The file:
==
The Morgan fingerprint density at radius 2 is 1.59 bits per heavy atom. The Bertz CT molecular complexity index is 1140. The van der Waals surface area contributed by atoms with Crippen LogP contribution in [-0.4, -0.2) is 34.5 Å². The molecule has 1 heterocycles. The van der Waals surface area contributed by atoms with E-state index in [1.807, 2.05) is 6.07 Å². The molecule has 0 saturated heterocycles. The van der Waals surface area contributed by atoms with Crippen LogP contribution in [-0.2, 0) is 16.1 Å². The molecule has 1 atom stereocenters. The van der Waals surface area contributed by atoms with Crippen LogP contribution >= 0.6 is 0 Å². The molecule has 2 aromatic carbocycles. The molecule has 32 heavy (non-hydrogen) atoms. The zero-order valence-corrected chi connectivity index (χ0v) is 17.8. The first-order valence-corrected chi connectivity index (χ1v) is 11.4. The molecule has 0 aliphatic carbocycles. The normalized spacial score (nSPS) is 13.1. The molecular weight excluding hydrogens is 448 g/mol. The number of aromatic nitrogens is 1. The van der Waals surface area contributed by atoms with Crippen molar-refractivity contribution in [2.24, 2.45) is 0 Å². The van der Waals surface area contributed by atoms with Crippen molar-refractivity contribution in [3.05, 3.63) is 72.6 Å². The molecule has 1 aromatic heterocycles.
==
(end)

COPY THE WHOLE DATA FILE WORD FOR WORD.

The Morgan fingerprint density at radius 2 is 1.59 bits per heavy atom. The Bertz CT molecular complexity index is 1140. The van der Waals surface area contributed by atoms with Crippen LogP contribution in [-0.4, -0.2) is 34.5 Å². The molecule has 1 heterocycles. The van der Waals surface area contributed by atoms with E-state index in [1.807, 2.05) is 6.07 Å². The molecule has 0 saturated heterocycles. The van der Waals surface area contributed by atoms with Crippen LogP contribution in [-0.2, 0) is 16.1 Å². The molecule has 1 atom stereocenters. The van der Waals surface area contributed by atoms with Crippen LogP contribution >= 0.6 is 0 Å². The molecule has 2 aromatic carbocycles. The molecule has 32 heavy (non-hydrogen) atoms. The zero-order valence-corrected chi connectivity index (χ0v) is 17.8. The first-order valence-corrected chi connectivity index (χ1v) is 11.4. The molecule has 0 aliphatic carbocycles. The normalized spacial score (nSPS) is 13.1. The molecular weight excluding hydrogens is 448 g/mol. The number of aromatic nitrogens is 1. The van der Waals surface area contributed by atoms with Crippen molar-refractivity contribution in [2.24, 2.45) is 0 Å². The van der Waals surface area contributed by atoms with Crippen molar-refractivity contribution in [3.05, 3.63) is 72.6 Å². The molecule has 1 aromatic heterocycles.